We all want a job after graduation, it’s why we spend huge amounts of money to go to college—it’s an investment for the future. Clearly one has better odds with a degree, but this doesn’t ensure that anyone is going to be handed a perfect job upon graduation.
As a student and young professional, you have to set yourself apart from every one of your classmates looking for the same thing. Therefore, real-world experience and a degree is what can make all the difference on determining whether or not you are employable. Your college internship matters not only to gain work experience, but to increase your chances of getting that future dream job in the first place.
According to Purdue University’s College of Business website, the third most influential factor in a company hiring a grad is experience, following your major and interview skills. An internship offers you the rigor and experience of the real-world job you wish to have in the future, but as internships use the concept of apprenticeship, you are able to use the internship as your first few stepping stones to where you want to eventually be in a career.
While employability is the main reason people begin their pursuit of internships, there are many other facets to this particular market. According to those with internship experience, quantity is on equal playing grounds with quality for once.
“My friends that have only had one internship approaching graduation have no idea what they want to do, while others who have more experience do,” said recent grad Lauren Van Soklerma, a strategic communications major.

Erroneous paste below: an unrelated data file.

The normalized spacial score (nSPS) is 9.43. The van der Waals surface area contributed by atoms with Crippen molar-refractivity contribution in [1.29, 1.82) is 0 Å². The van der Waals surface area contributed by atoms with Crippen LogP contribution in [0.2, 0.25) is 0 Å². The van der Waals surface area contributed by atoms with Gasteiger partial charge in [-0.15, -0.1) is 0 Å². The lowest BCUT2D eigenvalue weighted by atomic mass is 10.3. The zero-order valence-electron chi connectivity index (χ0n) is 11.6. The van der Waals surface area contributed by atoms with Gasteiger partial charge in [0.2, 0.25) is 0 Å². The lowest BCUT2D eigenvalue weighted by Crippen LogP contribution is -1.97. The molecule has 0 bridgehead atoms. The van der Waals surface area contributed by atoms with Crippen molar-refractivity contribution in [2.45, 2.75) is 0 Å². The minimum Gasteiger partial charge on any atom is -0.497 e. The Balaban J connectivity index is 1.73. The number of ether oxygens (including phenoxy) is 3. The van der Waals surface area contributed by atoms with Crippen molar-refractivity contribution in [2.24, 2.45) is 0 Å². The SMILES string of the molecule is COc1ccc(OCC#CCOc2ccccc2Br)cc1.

“It’s better to get a head start because it gives you a better idea of what you want to do specifically. It gives you more of a career goal, you know exactly what title you want,” said Van Soklerma.
Due to the increasing necessity of internships, many departments at DU require them as a capstone to your degree.
“I think a lot of students get very busy between school, part time jobs and extracurricular activities. It can be hard to prioritize an internship when it doesn’t pay, but because you’re getting course credit, you’ve carved out time,” said Erika Polson, the assistant professor and director of internships in DU’s department of media, film & journalism studies.
Polson explains that getting an internship can involve three approaches.
“You have to pay attention to what comes up online using tools like the DU Career Center database, be proactive in using DU’s services and do your own networking,” said Polsen.
In order to explore your options, you have to start developing yourself professionally before you graduate.
“As an undergrad, getting a head start helps you stand out from the rest of the crowd. It allows you to develop yourself professionally and allows you to find out whether or not you are interested in the specific field of study,” said sophomore Shaleigh Smith, a molecular biology major.
Not only does an internship benefit you on paper, but it can shape your professional persona.
“Participating in internships has forced me to learn real life scientific skills while also academically pursuing that field. I think it’s amazing to learn something in class and see it before your eyes in the field or lab,” said Smith. “It gives you greater insight into what you’re doing.”
The job market is increasingly competitive. In this day in age, to have a high paying job, you typically have to be the whole package. I am myself a sophomore about to begin my first internship related to my field, and while the search process was sometimes tedious, it is no more work than any other job, and is essential to my future. You must have a high school and college degree, as well as be specialized in your particular field. Internships are the perfect way for college students to work towards these requirements.
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